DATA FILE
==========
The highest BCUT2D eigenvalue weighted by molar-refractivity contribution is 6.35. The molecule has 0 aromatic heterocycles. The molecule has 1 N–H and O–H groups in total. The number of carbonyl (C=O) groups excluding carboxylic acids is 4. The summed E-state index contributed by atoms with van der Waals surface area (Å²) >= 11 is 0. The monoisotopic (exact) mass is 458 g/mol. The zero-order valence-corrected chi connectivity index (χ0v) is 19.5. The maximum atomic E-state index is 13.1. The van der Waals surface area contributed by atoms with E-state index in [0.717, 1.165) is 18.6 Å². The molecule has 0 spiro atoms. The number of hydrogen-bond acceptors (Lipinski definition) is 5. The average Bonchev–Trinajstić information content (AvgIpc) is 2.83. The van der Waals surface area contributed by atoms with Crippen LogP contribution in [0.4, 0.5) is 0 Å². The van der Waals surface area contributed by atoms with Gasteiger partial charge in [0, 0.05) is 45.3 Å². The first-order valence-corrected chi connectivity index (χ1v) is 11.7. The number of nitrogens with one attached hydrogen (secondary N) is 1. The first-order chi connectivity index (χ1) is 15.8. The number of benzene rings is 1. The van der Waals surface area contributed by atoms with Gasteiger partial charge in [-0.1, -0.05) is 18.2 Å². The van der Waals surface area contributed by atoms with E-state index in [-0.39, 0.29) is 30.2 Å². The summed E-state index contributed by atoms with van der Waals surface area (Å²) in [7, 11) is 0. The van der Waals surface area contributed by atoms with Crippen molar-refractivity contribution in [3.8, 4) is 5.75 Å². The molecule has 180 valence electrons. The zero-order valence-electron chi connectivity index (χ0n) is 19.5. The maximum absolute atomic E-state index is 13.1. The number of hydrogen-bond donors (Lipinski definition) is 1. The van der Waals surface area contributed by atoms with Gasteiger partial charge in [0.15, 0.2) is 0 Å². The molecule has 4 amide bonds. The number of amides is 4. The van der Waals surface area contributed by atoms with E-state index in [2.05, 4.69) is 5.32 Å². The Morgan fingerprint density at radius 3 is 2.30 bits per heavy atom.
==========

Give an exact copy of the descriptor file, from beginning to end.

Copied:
The highest BCUT2D eigenvalue weighted by molar-refractivity contribution is 6.35. The molecule has 0 aromatic heterocycles. The molecule has 1 N–H and O–H groups in total. The number of carbonyl (C=O) groups excluding carboxylic acids is 4. The summed E-state index contributed by atoms with van der Waals surface area (Å²) >= 11 is 0. The monoisotopic (exact) mass is 458 g/mol. The zero-order valence-corrected chi connectivity index (χ0v) is 19.5. The maximum atomic E-state index is 13.1. The van der Waals surface area contributed by atoms with E-state index in [0.717, 1.165) is 18.6 Å². The molecule has 0 spiro atoms. The number of hydrogen-bond acceptors (Lipinski definition) is 5. The average Bonchev–Trinajstić information content (AvgIpc) is 2.83. The van der Waals surface area contributed by atoms with Crippen LogP contribution in [0.4, 0.5) is 0 Å². The van der Waals surface area contributed by atoms with Gasteiger partial charge in [0, 0.05) is 45.3 Å². The first-order valence-corrected chi connectivity index (χ1v) is 11.7. The number of nitrogens with one attached hydrogen (secondary N) is 1. The first-order chi connectivity index (χ1) is 15.8. The number of benzene rings is 1. The van der Waals surface area contributed by atoms with Gasteiger partial charge in [-0.1, -0.05) is 18.2 Å². The van der Waals surface area contributed by atoms with E-state index in [-0.39, 0.29) is 30.2 Å². The summed E-state index contributed by atoms with van der Waals surface area (Å²) in [7, 11) is 0. The van der Waals surface area contributed by atoms with Crippen molar-refractivity contribution in [3.8, 4) is 5.75 Å². The molecule has 180 valence electrons. The zero-order valence-electron chi connectivity index (χ0n) is 19.5. The maximum absolute atomic E-state index is 13.1. The number of hydrogen-bond donors (Lipinski definition) is 1. The van der Waals surface area contributed by atoms with Gasteiger partial charge in [0.15, 0.2) is 0 Å². The molecule has 4 amide bonds. The number of amides is 4. The van der Waals surface area contributed by atoms with E-state index in [2.05, 4.69) is 5.32 Å². The Morgan fingerprint density at radius 3 is 2.30 bits per heavy atom.